Wine, Tea, and Sauce

Not to mention sugar and starch

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Did you know there’s a maraschino liqueur-based cocktail called Angel’s Tit? I can’t see myself ordering that, but I have been getting into Shirley Temples lately. Look at this beaut from Musso & Frank, which has been open since before the namesake moppet was born. This journey was inspired by 1) new medication that makes one drink turn me into a coked-up flapper; 2) a recent episode about maraschino cherries. (You won’t believe it, but it has nothing to do with the little boy on Instagram called Shirley Temple King, who I will not be linking to, as I do not believe in famous children.)

I do believe in famous adults, though, so I had Flula on to talk about linzer tortes and various elements of German and Austrian history.

Click through to listen or stay here and read about burgers, wine, and another member of the sugary-drink family. - Katherine Spiers, editor and host

Photo: Flickr/jenvargas

Secret Sauce Is Always Special

By Hannah Selinger

What elevates a burger? What makes this food more than the sum of its parts? Two words: secret sauce. 

A good secret sauce is more than just a condiment. It is a feeling. With all the elements necessary to elevate a traditional burger, this more-than condiment is an amplifier. Fat. Acid. Salt. Sugar. The fat from mayonnaise slicks the tongue, while the acid from the mustard cuts through, a compelling counterpoint. Pickle, an essential element in any secret sauce worth its salt, offers ample pucker. Sweet? Look no further than ketchup, which provides, too, a signature pink color. Here, with the umami of the (cheese)burger itself, you have the touchstones of any spark of culinary joy, a food that pings every notable part of the palate, creating a round, unstoppable flavor. 

The history of secret sauce is a sticky one. It’s impossible to trace its true provenance, though fast food restaurants were certainly elemental in propelling it to fame. In 1974, McDonald’s released an advertisement crowing that their burgers were topped with “special” sauce, made, among other ingredients (the recipe remains something of a secret), of mayonnaise, ketchup, and chopped pickle. Shortly thereafter, the West Coast’s Jack in the Box coined its own version: secret sauce. But the sauce dates back farther than that. In the late 1940s, the California-based burger chain In-N-Out began slathering its burgers—animal-style, of course—with its “spread,” a similarly pink and punchy burger sauce. Which is to say: Sauce on burgers is an American tradition that has dominated minds and palates for three quarters of a century. 

Regardless of which burger outpost you align yourself with, you will find, in this mysterious sauce, a proprietary blend of ketchup, yellow mustard, mayonnaise, onion, and chopped pickle. You can tinker with it, of course, thereby making it your own. In my personal iteration, Worcestershire sauce makes a bold appearance, offering a beefy backbone that parallels the meat. There are arguments, among fans, for more or less mustard, more or less mayonnaise, more or less onion. There are versions made with sweet pickle relish (more sweet) and versions made with hand-chopped kosher dill pickles (more salty). Those are all valid opinions.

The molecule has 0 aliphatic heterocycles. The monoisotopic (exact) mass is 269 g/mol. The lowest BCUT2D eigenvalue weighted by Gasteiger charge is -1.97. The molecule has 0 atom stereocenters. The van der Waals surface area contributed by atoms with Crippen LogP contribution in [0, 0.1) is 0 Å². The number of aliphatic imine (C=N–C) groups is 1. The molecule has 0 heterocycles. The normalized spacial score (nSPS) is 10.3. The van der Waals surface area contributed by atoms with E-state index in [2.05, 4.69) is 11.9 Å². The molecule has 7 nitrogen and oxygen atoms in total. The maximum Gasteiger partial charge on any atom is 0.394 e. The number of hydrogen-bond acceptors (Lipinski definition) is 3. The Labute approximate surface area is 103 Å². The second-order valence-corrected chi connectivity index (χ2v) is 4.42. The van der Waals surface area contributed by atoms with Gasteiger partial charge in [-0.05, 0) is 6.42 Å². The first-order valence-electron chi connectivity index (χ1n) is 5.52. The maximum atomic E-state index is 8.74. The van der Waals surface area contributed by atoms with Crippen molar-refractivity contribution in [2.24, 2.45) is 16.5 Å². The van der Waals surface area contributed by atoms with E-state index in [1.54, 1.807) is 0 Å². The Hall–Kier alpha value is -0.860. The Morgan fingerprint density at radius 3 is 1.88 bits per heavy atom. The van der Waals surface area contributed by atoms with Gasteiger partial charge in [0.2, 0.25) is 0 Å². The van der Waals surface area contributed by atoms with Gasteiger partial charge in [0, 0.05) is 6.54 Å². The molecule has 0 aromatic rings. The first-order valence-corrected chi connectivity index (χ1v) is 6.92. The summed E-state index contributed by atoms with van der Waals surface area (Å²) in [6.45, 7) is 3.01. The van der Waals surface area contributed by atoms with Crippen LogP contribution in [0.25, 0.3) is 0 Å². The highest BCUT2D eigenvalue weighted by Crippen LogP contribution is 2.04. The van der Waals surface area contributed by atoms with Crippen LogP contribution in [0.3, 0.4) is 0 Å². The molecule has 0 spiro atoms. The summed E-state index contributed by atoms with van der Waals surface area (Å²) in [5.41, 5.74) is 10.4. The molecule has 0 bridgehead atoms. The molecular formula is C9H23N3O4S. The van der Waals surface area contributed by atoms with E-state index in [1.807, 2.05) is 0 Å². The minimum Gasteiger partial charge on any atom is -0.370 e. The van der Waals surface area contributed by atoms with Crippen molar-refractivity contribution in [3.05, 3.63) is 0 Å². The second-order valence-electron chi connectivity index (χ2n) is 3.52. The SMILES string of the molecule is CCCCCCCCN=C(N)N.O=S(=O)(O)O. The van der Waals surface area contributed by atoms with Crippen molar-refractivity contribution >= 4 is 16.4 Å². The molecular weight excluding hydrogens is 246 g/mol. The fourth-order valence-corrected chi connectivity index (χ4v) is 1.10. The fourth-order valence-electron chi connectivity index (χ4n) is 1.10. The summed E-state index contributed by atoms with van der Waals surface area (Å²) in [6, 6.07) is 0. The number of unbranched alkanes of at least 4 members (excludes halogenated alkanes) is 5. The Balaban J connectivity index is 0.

But what about those who shudder at the mere thought of mayonnaise? To them, I say, emphatically, that special sauce is no more mayonnaise than pasta is flour. A greater thing emerges from the marriage of all of these ingredients, a thing that transcends its single parts. Secret sauce need not be secret, though it is certainly always special. But, more importantly, it is a food that, thanks to both its simplicity and complexity, makes other foods better. There is genius inherent in this historic condiment. It’s just that good. 🍔 

[What toppings are crucial to burger excellence? Tell everyone here.]

Photo: Croatian National Tourist Board

Croatia’s Secret Aperitif

By Amanda Mactas

Mystery shrouds the exact origins of bermet, an aromatic wine produced in Samobor, Croatia. Some say that Napoleon’s soldiers brought the recipe over from France, but nothing similar can actually be found in France. Others say that it dates back to the eighteenth century, when the pharmacists of Samobor started producing it for medicinal purposes.

Containing between 16 and 18 percent alcohol, this unique wine is typically enjoyed as an aperitif or digestif. The sweet bitter taste of the drink makes it instantly recognizable, thanks to its mix of grapes, Mediterranean fruits such as figs and carob, sugar, and wormwood, the herb responsible for the drink’s dominant bitter flavor. Bermet is a staple in Samobor culture, one of the only towns in which it can be found. 

Only a handful of winemakers in the region still make this specialty wine, one of which, Family Filipec, has been producing bermet since the nineteenth century. It only produces between 6,000 and 7,000 bottles a year, most of which can be found in local restaurants, bars and gift shops, mostly in Samobor or the capital city, Zagreb.